This article reports on the authors’ analysis of the links between parental crime and incarceration, and children’s well-being; it lays out the authors’ research methodology and research outcomes.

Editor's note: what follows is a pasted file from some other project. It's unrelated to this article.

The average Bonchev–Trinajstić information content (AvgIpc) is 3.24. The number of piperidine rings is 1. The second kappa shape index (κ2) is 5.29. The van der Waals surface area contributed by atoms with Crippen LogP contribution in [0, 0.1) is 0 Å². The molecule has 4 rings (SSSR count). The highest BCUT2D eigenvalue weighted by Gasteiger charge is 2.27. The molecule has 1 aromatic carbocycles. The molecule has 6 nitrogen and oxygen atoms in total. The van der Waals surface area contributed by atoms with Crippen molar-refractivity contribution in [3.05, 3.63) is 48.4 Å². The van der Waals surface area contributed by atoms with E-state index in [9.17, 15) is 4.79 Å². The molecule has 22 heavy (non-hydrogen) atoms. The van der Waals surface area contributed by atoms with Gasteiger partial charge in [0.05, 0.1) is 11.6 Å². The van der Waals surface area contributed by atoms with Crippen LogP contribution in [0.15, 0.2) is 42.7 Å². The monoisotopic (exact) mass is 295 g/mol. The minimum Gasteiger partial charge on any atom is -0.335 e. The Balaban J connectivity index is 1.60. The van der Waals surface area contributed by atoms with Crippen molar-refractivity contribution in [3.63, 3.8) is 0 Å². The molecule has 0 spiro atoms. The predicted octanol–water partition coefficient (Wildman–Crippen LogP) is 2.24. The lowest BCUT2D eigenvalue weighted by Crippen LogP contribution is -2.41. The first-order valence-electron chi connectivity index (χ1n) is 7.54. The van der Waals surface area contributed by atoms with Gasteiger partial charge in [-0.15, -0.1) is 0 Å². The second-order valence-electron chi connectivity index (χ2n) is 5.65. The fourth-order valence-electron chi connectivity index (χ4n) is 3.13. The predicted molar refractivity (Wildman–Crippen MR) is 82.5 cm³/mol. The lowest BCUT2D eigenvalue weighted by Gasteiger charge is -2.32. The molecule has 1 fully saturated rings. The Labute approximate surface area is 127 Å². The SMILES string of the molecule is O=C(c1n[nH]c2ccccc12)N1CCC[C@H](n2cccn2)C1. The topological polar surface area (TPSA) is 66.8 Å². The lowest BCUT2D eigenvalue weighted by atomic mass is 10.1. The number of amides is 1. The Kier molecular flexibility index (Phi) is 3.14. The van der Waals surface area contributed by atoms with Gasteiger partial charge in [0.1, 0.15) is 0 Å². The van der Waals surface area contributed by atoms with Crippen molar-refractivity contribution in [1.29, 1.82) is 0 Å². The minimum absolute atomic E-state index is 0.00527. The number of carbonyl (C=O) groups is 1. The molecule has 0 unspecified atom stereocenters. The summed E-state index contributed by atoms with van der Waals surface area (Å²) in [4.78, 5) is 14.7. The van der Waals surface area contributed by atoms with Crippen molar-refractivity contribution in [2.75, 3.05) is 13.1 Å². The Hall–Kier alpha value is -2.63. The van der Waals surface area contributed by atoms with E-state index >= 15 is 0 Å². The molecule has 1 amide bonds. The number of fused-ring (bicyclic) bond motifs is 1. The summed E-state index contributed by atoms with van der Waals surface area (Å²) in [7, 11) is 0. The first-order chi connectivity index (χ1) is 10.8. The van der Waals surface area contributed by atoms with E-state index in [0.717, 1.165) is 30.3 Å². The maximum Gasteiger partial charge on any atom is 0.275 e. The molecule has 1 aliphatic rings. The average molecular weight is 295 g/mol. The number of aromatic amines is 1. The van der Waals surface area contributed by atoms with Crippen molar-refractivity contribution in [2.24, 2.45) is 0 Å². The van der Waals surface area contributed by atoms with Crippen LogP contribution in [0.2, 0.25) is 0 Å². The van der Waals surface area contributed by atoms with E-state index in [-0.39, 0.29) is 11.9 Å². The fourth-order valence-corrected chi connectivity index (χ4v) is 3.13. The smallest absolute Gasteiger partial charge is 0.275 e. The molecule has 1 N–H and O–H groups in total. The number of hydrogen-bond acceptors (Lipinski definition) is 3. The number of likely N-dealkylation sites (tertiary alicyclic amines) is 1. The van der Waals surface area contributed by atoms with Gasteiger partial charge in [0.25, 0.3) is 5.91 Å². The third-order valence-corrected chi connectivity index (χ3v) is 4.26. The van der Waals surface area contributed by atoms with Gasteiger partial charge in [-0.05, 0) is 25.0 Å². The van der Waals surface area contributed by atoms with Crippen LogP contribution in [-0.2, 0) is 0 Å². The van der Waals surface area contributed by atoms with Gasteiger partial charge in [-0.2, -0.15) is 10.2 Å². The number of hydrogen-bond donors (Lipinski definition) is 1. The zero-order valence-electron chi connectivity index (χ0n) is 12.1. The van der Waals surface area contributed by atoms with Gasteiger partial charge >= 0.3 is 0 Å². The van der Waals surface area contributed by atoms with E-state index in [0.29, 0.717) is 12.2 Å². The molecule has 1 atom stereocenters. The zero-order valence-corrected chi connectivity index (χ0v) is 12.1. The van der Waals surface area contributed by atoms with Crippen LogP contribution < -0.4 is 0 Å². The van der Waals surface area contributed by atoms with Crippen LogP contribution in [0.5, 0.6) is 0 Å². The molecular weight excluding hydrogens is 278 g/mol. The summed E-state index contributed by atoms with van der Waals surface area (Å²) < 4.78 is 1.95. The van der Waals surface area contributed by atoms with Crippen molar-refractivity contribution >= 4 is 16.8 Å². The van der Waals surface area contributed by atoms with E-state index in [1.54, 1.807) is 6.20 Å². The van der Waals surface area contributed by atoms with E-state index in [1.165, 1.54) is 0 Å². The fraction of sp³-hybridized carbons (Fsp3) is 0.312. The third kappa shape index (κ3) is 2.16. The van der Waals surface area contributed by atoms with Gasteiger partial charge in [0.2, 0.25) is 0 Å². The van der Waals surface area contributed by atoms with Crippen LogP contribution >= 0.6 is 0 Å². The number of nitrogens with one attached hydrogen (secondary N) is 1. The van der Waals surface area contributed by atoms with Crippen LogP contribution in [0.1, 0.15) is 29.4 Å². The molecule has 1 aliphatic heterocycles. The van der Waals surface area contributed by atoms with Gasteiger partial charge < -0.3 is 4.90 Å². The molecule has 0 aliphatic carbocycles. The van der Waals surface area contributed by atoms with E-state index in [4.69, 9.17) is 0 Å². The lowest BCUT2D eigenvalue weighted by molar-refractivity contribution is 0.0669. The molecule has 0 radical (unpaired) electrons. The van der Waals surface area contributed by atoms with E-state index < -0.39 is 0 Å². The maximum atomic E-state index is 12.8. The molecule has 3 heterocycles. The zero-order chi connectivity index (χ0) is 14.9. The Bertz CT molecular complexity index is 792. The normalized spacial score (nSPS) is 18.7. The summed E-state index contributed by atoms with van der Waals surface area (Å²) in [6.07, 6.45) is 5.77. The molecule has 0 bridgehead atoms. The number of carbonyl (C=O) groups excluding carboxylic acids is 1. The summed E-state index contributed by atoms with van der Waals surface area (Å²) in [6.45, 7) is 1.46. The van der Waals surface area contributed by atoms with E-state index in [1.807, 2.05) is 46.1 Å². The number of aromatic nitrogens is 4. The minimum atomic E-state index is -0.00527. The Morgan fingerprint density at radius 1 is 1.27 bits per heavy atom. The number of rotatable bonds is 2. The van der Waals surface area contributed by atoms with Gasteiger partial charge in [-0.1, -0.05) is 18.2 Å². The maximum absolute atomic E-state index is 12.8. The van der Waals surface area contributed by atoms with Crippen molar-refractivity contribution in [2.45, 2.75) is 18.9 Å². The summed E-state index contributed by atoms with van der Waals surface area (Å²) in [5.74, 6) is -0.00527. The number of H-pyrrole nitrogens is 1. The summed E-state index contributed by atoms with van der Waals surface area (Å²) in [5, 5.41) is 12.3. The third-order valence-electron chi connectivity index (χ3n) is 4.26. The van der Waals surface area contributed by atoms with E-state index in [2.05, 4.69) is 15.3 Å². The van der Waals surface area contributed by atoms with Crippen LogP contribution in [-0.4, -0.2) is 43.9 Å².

Children experiencing parental incarceration face numerous additional disadvantages, but researchers have often relied on these other co-occurring factors primarily as controls. In this article, the authors focus on the intimate links between crime and incarceration, as well as on the broader family context within which parental incarceration often unfolds. Thus, parents’ drug use and criminal behavior that precedes and may follow incarceration periods may be ongoing stressors that directly affect child well-being. They also use their analyses to foreground mechanisms associated with social learning theories, including observations and communications that increase the child's risk for criminal involvement and other problem outcomes. These related family experiences often channel the child's own developing network ties, such as peers and romantic partners, that then serve as proximal influences. The authors explore these processes by drawing on qualitative and quantitative data from a study of the lives of a sample of respondents followed from adolescence to young adulthood, as well as on records searches of parents’ incarceration histories. Through their analyses, the authors found evidence that some effects attributed to parental incarceration likely connect to unmeasured features of the broader family context, and together, parental incarceration and the broader climate often constitute a tightly coupled package of family-related risks linked to intergenerational continuities in criminal behavior and other forms of social disadvantage. Publisher Abstract Provided